The United Nations and partners on Friday issued a report card on aid following the Beirut blasts and said the focus is changing to medium-term interventions heading to longer-term recovery and reconstruction.
More than 1,000 households have been helped with multi-purpose cash-based assistance across affected neighborhoods in Beirut, said the UN Office for the Coordination of Humanitarian Affairs (OCHA). Close to 200 micro, small and medium enterprises have also been supported with rehabilitation works.
Shelter partners have distributed 7,500 weatherproofing kits for more than 25,000 people. The emergency measures will help ensure adequate shelter until repairs and reconstruction are completed.
Protection partners have supplied various psychosocial support services to more than 2,200 people and more than 1,300 women and girls have received sexual reproductive health and gender-based violence support services, OCHA said.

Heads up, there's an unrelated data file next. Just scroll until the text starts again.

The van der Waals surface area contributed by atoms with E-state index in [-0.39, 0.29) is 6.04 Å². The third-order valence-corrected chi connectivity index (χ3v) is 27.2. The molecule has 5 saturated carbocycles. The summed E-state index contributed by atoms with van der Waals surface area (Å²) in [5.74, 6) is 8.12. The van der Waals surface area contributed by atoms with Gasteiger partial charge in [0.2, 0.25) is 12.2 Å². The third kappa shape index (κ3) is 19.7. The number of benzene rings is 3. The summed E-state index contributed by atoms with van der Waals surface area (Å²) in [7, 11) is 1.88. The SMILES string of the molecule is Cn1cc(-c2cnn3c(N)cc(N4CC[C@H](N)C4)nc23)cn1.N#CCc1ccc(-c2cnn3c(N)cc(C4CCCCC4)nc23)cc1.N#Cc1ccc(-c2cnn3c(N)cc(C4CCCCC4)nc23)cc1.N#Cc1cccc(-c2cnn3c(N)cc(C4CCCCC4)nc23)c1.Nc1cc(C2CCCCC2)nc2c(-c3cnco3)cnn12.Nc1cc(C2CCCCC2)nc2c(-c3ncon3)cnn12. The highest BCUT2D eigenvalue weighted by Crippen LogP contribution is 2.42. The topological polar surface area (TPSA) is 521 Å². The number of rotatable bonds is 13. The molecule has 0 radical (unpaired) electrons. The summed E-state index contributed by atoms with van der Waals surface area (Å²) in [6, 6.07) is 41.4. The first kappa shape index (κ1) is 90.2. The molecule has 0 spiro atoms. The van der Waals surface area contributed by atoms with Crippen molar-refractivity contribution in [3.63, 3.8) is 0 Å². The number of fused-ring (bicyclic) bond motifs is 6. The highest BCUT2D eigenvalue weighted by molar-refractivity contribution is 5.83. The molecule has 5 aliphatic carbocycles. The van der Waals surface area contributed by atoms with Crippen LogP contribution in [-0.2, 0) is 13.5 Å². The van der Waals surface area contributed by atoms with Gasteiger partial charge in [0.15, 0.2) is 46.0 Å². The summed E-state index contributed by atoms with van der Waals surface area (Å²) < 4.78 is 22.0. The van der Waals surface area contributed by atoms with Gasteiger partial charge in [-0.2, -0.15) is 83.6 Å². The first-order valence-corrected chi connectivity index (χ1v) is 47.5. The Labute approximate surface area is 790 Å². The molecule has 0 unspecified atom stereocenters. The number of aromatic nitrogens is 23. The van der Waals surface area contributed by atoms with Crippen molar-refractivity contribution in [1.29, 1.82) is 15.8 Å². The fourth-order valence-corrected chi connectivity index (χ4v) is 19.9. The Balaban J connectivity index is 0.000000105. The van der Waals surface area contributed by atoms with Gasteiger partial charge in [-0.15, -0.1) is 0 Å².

Water supply connections have been restored to more than 3,000 buildings, reaching more than 15,000 people. Rehabilitation activities continue across Beirut, with plans to install more than 2,500 water tanks and 80 new pumps to help meet basic water and sanitation needs.
A Multi-Sector Needs Assessment is developing a comprehensive understanding of needs for humanitarian activities and eventual recovery and reconstruction efforts, OCHA said. As of Tuesday, 19,000 households in affected areas have been assessed, with a total of 35,000 households expected by the end of October.
So far, the UN-coordinated response to the Aug. 4 explosions seeking 344.5 million U.S. dollars for immediate life-saving needs for three months is less than 18 percent funded.
Support is needed to scale up emergency relief efforts for the most vulnerable and to prevent the situation from worsening, OCHA said. Lebanon requires substantial and long-term assistance to support economic reform, recovery and reconstruction.